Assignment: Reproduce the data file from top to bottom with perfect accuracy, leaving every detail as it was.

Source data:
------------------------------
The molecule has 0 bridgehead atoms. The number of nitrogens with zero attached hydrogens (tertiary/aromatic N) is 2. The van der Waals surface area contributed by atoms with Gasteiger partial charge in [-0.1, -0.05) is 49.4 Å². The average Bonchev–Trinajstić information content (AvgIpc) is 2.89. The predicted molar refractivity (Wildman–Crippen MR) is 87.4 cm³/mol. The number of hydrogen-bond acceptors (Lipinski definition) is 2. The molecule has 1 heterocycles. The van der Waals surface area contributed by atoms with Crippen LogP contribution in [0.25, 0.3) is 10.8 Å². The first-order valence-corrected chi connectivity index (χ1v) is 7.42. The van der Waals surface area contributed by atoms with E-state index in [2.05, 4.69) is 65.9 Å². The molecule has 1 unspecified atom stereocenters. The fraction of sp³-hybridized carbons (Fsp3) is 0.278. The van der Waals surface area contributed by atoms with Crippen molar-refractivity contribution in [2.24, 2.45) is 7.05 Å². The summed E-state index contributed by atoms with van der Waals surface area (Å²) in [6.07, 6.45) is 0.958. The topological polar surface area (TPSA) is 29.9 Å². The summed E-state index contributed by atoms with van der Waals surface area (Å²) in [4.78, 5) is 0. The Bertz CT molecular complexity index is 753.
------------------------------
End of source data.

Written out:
The molecule has 0 bridgehead atoms. The number of nitrogens with zero attached hydrogens (tertiary/aromatic N) is 2. The van der Waals surface area contributed by atoms with Gasteiger partial charge in [-0.1, -0.05) is 49.4 Å². The average Bonchev–Trinajstić information content (AvgIpc) is 2.89. The predicted molar refractivity (Wildman–Crippen MR) is 87.4 cm³/mol. The number of hydrogen-bond acceptors (Lipinski definition) is 2. The molecule has 1 heterocycles. The van der Waals surface area contributed by atoms with Crippen LogP contribution in [0.25, 0.3) is 10.8 Å². The first-order valence-corrected chi connectivity index (χ1v) is 7.42. The van der Waals surface area contributed by atoms with E-state index in [2.05, 4.69) is 65.9 Å². The molecule has 1 unspecified atom stereocenters. The fraction of sp³-hybridized carbons (Fsp3) is 0.278. The van der Waals surface area contributed by atoms with Crippen molar-refractivity contribution in [2.24, 2.45) is 7.05 Å². The summed E-state index contributed by atoms with van der Waals surface area (Å²) in [6.07, 6.45) is 0.958. The topological polar surface area (TPSA) is 29.9 Å². The summed E-state index contributed by atoms with van der Waals surface area (Å²) in [4.78, 5) is 0. The Bertz CT molecular complexity index is 753.